CR Kennedy: digital transformation in construction

CR Kennedy is one of Australia’s leading distributors of photographic, medical, surveillance, and geospatial equipment. Since its foundation in 1934 as a camera importer, the family-owned company has blossomed into a multi-faceted enterprise, known for its dedicated local support and advanced technological solutions. CR Kennedy is helping transform industries like steel, construction and mining through its digital solutions. With a forward-looking approach that leverages cutting-edge technology like 3D scanning and augmented reality, CR Kennedy is not just adapting to, but leading the charge in the era of digital transformation.

CR Kennedy is Australia’s leading importer and distributor of photographic, medical, surveillance, and geospatial equipment. With offices in every state and capital city across the country, dedicated tech support teams ensure that all equipment supplied can be serviced locally. 

According to Bernard Edmonds, segment manager of building construction, the secret to the company’s success is their talented people. “We have a really good infrastructure network of offices and really good team in each office that can not only help with sales, but with backup and support. Our clients appreciate that we’re always willing to go that extra mile to make sure their technical requirements are met.”

With almost 90 years of history, CR Kennedy has established its credentials as a longstanding, trustworthy brand. “In addition to our exceptional service, the general stability of the CR Kennedy business aids our success,” Bernard said. “We’ve been here a long time and we’re not going anywhere.”

Family owned and operated

CR Kennedy was founded in 1934 by Clement Robertson Kennedy, initially focused on the import of high-end cameras from Japan. After Clement passed away in the 1970s, his son Malcom Kennedy became managing director. Over the past half-century, Malcom has grown the business from a small-scale camera importer into a multi-faceted business that employs more than 300 staff and has a huge turnover. Today, Malcolm acts as chairman as his four sons progress through the company, with Robert Kennedy and his brother Clem as joint managing directors.

“At its core, CR Kennedy is a family owned company—it is traditional in that sense. While the company has grown in size over the years, it still maintains its traditional family business values.”

A diverse offering and client base

CR Kennedy’s camera division continues to stock retail stores and service consumers. But the business has also added a security division which provides high-tech solutions to clients like casinos and supermarkets, and a medical division to deliver cutting-edge instrumentation to surgical wards.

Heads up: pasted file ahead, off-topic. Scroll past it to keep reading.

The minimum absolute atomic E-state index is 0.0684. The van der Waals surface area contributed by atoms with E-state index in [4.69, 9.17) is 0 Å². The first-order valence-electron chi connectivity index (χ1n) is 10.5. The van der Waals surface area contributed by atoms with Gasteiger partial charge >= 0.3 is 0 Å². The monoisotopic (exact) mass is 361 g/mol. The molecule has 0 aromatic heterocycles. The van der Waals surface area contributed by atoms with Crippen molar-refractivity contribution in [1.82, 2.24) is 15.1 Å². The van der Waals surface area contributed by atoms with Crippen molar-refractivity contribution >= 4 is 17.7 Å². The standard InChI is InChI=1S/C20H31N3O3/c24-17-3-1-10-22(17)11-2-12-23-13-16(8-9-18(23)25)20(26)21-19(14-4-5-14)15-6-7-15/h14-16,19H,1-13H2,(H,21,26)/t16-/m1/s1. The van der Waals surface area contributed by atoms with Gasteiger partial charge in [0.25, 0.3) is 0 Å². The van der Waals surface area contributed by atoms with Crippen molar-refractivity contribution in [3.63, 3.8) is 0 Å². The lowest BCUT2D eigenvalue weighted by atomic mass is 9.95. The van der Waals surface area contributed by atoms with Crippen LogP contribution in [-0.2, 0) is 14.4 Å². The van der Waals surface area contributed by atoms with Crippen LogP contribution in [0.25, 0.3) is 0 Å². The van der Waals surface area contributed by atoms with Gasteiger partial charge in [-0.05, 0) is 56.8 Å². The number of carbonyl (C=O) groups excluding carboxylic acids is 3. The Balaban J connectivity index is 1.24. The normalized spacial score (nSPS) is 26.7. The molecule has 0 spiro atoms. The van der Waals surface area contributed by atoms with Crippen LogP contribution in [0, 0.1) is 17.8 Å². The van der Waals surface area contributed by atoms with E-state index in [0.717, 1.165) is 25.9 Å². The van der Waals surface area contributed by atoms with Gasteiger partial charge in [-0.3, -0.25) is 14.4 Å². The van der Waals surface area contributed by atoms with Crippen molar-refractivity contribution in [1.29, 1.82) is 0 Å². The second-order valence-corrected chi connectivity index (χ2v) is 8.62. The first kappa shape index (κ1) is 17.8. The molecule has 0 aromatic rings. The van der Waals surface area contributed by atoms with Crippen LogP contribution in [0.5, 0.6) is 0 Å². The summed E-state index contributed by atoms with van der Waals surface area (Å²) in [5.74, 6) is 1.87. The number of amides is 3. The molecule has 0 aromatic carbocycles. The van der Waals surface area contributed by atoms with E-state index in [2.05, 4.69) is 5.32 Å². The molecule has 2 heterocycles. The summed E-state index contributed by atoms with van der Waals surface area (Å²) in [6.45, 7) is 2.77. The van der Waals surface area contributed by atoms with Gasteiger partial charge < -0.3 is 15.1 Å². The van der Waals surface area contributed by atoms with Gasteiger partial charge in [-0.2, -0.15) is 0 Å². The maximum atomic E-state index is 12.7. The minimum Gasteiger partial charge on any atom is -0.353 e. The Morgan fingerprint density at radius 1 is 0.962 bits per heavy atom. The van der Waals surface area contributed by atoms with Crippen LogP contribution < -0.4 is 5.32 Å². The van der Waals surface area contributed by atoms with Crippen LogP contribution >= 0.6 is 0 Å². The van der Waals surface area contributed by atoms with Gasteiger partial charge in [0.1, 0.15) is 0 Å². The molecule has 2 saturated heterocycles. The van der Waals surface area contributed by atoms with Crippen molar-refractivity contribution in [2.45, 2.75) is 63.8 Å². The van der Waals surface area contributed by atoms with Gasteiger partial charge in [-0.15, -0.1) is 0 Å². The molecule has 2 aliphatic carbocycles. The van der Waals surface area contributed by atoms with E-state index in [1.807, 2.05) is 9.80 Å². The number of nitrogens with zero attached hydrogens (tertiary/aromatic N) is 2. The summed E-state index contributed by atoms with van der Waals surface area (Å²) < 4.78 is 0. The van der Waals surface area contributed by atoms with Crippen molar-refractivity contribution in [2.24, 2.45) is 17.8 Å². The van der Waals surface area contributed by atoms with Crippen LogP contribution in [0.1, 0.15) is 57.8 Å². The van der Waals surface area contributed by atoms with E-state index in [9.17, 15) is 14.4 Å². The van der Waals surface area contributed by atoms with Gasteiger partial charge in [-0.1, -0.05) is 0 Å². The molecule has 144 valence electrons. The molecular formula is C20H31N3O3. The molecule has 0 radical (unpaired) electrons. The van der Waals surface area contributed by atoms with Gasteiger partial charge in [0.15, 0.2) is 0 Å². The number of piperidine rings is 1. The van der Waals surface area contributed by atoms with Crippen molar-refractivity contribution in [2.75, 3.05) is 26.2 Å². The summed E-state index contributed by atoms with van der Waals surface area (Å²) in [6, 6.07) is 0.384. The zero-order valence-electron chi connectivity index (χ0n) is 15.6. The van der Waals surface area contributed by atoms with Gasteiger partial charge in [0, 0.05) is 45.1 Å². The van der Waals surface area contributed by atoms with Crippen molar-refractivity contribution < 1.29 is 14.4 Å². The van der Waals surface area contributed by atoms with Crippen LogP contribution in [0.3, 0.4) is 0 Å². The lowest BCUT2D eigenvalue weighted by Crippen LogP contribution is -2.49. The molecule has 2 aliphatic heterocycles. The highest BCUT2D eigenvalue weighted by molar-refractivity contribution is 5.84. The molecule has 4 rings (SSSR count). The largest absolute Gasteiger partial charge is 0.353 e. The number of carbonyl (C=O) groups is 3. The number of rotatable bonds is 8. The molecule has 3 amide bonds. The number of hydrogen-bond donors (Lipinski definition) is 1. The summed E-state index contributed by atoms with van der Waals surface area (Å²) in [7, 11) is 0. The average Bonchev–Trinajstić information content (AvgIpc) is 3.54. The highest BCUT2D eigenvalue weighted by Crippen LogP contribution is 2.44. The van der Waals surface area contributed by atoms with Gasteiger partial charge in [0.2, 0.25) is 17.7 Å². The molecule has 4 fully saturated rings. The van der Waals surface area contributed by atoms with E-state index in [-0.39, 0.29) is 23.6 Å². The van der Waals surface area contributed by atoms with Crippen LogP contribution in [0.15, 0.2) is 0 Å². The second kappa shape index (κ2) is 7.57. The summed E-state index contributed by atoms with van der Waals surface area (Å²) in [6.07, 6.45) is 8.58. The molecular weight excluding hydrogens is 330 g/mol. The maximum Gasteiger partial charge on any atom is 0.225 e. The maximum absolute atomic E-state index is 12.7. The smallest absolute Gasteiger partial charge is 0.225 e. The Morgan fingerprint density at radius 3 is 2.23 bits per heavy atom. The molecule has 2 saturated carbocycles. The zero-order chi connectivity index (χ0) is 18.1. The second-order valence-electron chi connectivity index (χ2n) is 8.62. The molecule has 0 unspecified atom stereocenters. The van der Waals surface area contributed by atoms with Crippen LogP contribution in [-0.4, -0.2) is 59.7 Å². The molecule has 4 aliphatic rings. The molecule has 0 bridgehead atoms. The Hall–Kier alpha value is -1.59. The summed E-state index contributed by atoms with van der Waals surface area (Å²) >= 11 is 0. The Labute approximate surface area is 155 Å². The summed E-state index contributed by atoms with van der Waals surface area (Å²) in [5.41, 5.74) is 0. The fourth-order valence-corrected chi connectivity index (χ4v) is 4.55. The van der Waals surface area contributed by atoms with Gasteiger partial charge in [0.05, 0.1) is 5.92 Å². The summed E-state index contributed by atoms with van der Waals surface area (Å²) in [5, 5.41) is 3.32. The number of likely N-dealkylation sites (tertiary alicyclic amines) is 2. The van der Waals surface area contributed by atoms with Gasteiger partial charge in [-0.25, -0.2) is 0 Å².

Finally, CR Kennedy’s geospatial division has evolved and grown exponentially since its launch 30 years ago. “We began as a basic importer of survey equipment, concentrating solely on servicing the requirements of professional land surveyors,” Bernard said. 

For the last 22 years, the company has been the sole and exclusive distributor in Australia for Leica Geosystems, selling a wide range of products from robotic total stations
to ground penetrating radar, and high definition 3D scanners, to industries as varied as steel, construction, and mining.

“The diversity of our product offering, and hence the customer base we serve, has grown beyond our traditional base,” Bernard explained. “We work with steel detailers, architects, engineers, and concreters—across all aspects of the steel supply chain.”

“Our products are now commonplace on all manner of projects, from residential to high-rise developments, through to the construction of freeways where our 3D automated machine control solutions can be found installed on heavy machinery such as excavators and graders.”

For industries that have traditionally performed measurements and data capture by manual methods, CR Kennedy’s digital solutions are transforming their processes by replacing tape measures and notepads. “We provide the full solution from start to finish—the equipment and the software, as well as training and support for all these solutions,” Bernard said.

Watkins Steel implements laser scanning

Watkins Steel is a traditional steel fabrication company based out of Brisbane. For over 50 years of operation, managing director Des Watkins was of the mindset that innovation was impossible in the steel industry. 

That all changed in 2013 when the business embarked on a digitisation journey that encompassed laser scanning, drone scanning, 3D photogrammetry, augmented reality, and virtual reality. With the introduction of robotics, Watkins Steel engaged CR Kennedy to implement laser scanning. “Robotics is only as

good as the information we’re feeding it,” Des explained. “By accurately turning the site into a digital footprint, we had all the measures we needed.”

Leveraging 3D visualisation and automation, the business has reduced factory labour by 3,000 to 5,000 man hours per month – while minimising the risk of human error. Thanks to the technologies they’ve implemented in partnership with CR Kennedy, the company has expanded to become Holovision, a leading provider of spatial data and digital engineering solutions.

Des said, “Rather than just being a steel fabrication company limited to south-east Queensland, we’ve now got Holovision in Melbourne, Mackay, and Darwin – and each office is growing. With a staff of about 100, there are 20 people that are doing jobs that didn’t exist not that long ago.” The results speak for themselves: in the past year alone, Holovision has grown by about 50%, up from 20% year on year. The company is constantly upskilling their staff to ensure that everyone in the team knows how to laser scan and import data into other platforms like augmented reality and virtual reality.